Do your homework

Preliminary research is not only useful for current clients, but also potential clients that you may be trying to court. Go into a weekly client meeting with new, potentially useful resources and a knowledge base of what your client has wanted in the past. Following the same idea, step into a potential client presentation with solid knowledge of their business and a strong idea of what their past work looks like. Be as prepared as possible. This shows the client that you truly care about their goals and are ready to help accomplish these. As a higher education marketing company, our public relations team leverages professors within our client’s degree programs in order to land media opportunities. We interview the professors before doing outreach on their behalf in order to get a better understanding of their passions and expertise, but before the interviews, we research the professor and tailor our interview questions to their individual work and interests. This establishes a rapport with them from the start, and they appreciate that we do not waste their time by going into the interview blind. Doing your homework upfront is a time-saver for everyone involved and shows the client that they are important to you.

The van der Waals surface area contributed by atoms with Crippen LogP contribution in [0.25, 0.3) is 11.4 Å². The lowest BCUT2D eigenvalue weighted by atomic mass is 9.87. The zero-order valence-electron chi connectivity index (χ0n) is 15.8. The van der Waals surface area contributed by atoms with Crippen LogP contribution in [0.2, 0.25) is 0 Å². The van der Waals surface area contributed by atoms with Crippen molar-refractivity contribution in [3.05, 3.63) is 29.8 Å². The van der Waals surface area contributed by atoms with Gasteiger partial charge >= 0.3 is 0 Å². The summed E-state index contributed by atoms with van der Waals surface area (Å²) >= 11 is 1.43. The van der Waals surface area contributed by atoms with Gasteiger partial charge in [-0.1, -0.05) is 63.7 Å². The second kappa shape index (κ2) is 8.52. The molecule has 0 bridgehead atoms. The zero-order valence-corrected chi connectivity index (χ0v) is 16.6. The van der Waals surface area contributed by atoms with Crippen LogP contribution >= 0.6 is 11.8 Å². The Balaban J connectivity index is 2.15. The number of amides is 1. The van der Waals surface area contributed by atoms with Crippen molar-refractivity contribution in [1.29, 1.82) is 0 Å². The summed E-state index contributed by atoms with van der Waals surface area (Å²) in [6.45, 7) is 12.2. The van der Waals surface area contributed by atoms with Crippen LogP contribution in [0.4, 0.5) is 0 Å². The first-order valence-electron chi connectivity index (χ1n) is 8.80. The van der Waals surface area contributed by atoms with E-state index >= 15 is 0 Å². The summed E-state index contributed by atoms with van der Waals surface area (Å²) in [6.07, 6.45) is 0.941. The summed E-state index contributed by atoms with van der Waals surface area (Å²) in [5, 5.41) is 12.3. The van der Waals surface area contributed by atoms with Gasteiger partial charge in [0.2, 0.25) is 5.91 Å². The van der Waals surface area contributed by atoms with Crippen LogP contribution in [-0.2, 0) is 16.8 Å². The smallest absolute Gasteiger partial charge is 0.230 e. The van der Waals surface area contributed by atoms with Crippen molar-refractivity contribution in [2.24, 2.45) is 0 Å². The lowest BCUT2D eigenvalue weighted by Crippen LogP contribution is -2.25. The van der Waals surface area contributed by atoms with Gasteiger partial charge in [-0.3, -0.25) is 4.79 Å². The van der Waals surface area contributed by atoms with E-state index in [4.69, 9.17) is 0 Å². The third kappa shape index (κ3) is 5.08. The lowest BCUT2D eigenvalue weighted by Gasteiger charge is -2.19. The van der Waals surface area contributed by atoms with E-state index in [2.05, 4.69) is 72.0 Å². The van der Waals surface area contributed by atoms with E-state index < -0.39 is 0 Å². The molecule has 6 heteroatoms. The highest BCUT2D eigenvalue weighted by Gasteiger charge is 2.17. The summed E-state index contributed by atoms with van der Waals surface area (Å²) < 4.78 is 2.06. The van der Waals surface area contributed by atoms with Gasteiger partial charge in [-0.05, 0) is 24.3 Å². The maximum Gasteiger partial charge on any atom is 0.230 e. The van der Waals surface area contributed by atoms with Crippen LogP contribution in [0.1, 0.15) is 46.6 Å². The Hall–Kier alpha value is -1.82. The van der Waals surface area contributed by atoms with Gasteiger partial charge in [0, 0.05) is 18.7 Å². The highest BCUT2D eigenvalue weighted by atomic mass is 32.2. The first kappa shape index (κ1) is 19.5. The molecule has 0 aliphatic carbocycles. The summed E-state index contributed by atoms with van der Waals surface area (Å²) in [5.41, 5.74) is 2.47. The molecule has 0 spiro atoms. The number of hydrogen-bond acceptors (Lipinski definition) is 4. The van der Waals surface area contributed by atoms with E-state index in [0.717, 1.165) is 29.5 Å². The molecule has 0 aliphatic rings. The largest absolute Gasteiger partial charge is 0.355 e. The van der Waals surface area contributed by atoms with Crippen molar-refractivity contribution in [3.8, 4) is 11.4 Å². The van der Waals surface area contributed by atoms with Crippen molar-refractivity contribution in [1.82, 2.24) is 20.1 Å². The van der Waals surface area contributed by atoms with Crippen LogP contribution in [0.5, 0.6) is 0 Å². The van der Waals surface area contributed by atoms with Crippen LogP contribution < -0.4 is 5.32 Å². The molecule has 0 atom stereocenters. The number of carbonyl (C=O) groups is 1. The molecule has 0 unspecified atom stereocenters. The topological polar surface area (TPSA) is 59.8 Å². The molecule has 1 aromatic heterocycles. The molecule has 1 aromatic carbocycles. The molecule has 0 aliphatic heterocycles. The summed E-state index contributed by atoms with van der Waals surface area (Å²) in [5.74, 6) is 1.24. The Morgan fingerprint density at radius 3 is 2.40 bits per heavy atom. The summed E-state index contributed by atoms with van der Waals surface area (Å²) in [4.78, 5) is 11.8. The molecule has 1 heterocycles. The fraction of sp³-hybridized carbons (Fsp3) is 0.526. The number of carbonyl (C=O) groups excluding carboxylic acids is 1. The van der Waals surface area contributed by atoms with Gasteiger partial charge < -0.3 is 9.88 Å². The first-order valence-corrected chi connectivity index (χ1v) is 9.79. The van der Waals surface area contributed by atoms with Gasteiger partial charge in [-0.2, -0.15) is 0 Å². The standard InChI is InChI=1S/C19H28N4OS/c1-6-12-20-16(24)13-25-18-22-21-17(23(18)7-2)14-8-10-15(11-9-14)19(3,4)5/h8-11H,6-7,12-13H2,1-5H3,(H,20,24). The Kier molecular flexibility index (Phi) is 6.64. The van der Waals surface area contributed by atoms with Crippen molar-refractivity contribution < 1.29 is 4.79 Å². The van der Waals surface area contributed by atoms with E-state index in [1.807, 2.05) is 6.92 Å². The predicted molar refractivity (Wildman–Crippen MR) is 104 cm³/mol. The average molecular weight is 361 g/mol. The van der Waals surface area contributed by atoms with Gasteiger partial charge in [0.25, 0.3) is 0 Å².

Don’t be afraid to pick up the phone

In the digital age, much of the communication that occurs in a business setting happens via email or through some other digital medium. While this is convenient and generally effective, studies show that face-to-face communication is much more productive in terms of accomplishing one’s goals. While face-to-face communication with clients is not always possible in a digital company like ours, a phone call is the next best thing. Having a spoken conversation can solve problems and demonstrate a sense of urgency on your part to resolve an issue. Additionally, It is much faster and a more direct way to get to the root of a problem or miscommunication, leaving less room for things to get misinterpreted in the midst of a client crisis. Good old-fashioned speaking often gets the job done better than an instant message ever could.

 

Shannon black and white 2 Shannon has been contributing to the growth of the Circa team for nearly two years and recently graduated from the University of San Diego with a degree in Communication Studies. Shannon’s creativity and passion for public relations and content marketing has contributed to Circa Interactive’s digital marketing value.